Retouching portraits isn’t at all uncommon, and most photographers include it in their services. But if we talk about portraits of children, this becomes a rather sensitive topic. Journalist Sam Walker recently expressed her outrage with a school photographer who offered “basic and premium retouching” for annual school photos of eight-year-olds. The packages included blemish removal, teeth whitening, and evening skin tones.
I think that choosing to get married is one of the most important decisions in your life. And choosing the right photographer to document this day is certainly a big decision, too. Sadly, there are many unprofessional photographers out there who can ruin your big day. This happened to a New Zealand couple, who got unpleasantly surprised after seeing their wedding photos. The bride was photoshopped to look skinnier, and when they asked for the original files – the photographer claimed that he deleted them.
Recently, while I was scrolling through my Facebook feed, I stumbled upon this sentence about people’s appearance: “If they can’t fix it in 10 seconds, don’t point it out.” It’s a very clever thought, and I immediately connected it with the retouching process and the rules for retouching people.
Based on this quote, I came up with a reminder of what you should change in Photoshop, and what should remain as-is when retouching photos of people. To keep things clear, I refer mostly to portraits and headshots, as well as wedding or event photos. There are other rules for retouching beauty and fashion images (although I still think you shouldn’t overdo it, but that’s just my two cents). So, let’s get started.
Just like photographers, retouchers offer a wide range of services and charge different prices. In this fun video, Irene Rudnyk decided to test out what happens when you hire photo retouchers of different rates: going from $0.25 per image. I guess you can already imagine how this will end. And yes, it’s hilarious.
Stefan Kohler of RAWexchange recently came to realize that his oldest .psd file is 15 years old. That’s a lot of retouching, isn’t it? This led him to contemplate everything he’s learned from all these years of retouching, and he came up with five essential tips that will help all of you who still don’t have much experience in this field.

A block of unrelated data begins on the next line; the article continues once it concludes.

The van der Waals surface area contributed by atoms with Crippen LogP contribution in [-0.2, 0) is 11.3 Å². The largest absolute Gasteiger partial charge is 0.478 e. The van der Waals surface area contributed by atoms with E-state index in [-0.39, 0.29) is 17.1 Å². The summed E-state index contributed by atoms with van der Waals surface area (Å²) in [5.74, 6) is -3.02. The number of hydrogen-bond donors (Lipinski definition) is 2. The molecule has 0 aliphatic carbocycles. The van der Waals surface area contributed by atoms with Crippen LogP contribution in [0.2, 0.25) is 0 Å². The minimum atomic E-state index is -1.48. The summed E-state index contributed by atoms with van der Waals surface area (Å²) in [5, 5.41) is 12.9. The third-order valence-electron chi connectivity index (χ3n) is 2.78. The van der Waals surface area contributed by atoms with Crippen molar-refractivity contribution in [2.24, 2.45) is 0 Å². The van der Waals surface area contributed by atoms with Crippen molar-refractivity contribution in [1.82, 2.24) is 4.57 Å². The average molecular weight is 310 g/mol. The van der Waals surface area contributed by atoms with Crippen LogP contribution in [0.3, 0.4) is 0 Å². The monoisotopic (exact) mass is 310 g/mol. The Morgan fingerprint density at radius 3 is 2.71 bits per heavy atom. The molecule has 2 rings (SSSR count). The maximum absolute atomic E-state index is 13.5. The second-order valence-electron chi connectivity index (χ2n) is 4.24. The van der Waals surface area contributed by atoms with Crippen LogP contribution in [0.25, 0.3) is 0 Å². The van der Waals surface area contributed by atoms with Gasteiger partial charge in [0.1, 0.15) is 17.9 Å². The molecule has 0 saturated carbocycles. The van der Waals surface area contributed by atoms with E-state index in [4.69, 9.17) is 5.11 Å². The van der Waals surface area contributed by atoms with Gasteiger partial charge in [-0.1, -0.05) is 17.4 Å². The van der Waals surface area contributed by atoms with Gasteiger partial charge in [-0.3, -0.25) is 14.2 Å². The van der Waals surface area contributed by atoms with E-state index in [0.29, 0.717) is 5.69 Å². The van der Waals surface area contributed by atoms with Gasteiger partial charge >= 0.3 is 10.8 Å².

While Stefan mainly retouches portraits and beauty photos, these tips are the essence of his 15-year experience. And no matter the type of photos you usually edit in Photoshop, you’ll find these tips useful.
Removing blemishes is certainly one of the reasons we retouch portraits. And when you’re retouching beauty shots, you don’t want to leave any of them unhealed. Unmesh Dinda a.k.a. PiXimperfect shares a simple trick you can use while removing blemishes in Photoshop. It helps you see them better, and even see the ones that are not obvious at the first glance.
Before we begin, I must start this piece off by saying that I’m referring specifically to collaborations on social media/magazines, where the aim is to grow your fanbase/audiences, when appropriate, and all parties agree on written credit.
Hello guys and girls! *waves* welcome back to another blog post! I have to warn you up front that this one is somewhat of a baby megalodon in size, but don’t worry! There are pictures 😀
I’ve noticed over the last few years that retouchers are one of the rarest things to see in the credit list of a team. So I wanted to investigate further and start looking at why this may or may not happen and if it does happen to you (as a retoucher), what you could potentially do about it.
This is definitely from my own experience and may not reflect other people’s, though I do believe this to be quite commonplace, more so if an agreement was not in place.
Once, the idea of rotating my canvas when retouching was jarring to me. I knew it was something my peers were doing but I just couldn’t be bothered to try it myself.
After a few one on one lessons where I was “forced” to do it by David Neilands, I actually found a surprising improvement in not only the end result but also in identifying problems quicker with fewer revisions.
Rotating the canvas is actually a technique that was popularised by Pratik Naik of Solstice Retouch. The guy knows his stuff, he won retoucher of the year last year!
How many old photos do you have in your family archives that seem to be damaged beyond repair? Ukrainian photo retoucher magician Tetyana Dyachenko would be able to restore them. She specializes in photo retouching and uses this skill to restore old photos. Thanks to her Photoshop skills and eye for detail, she gives new life to even the most damaged photos.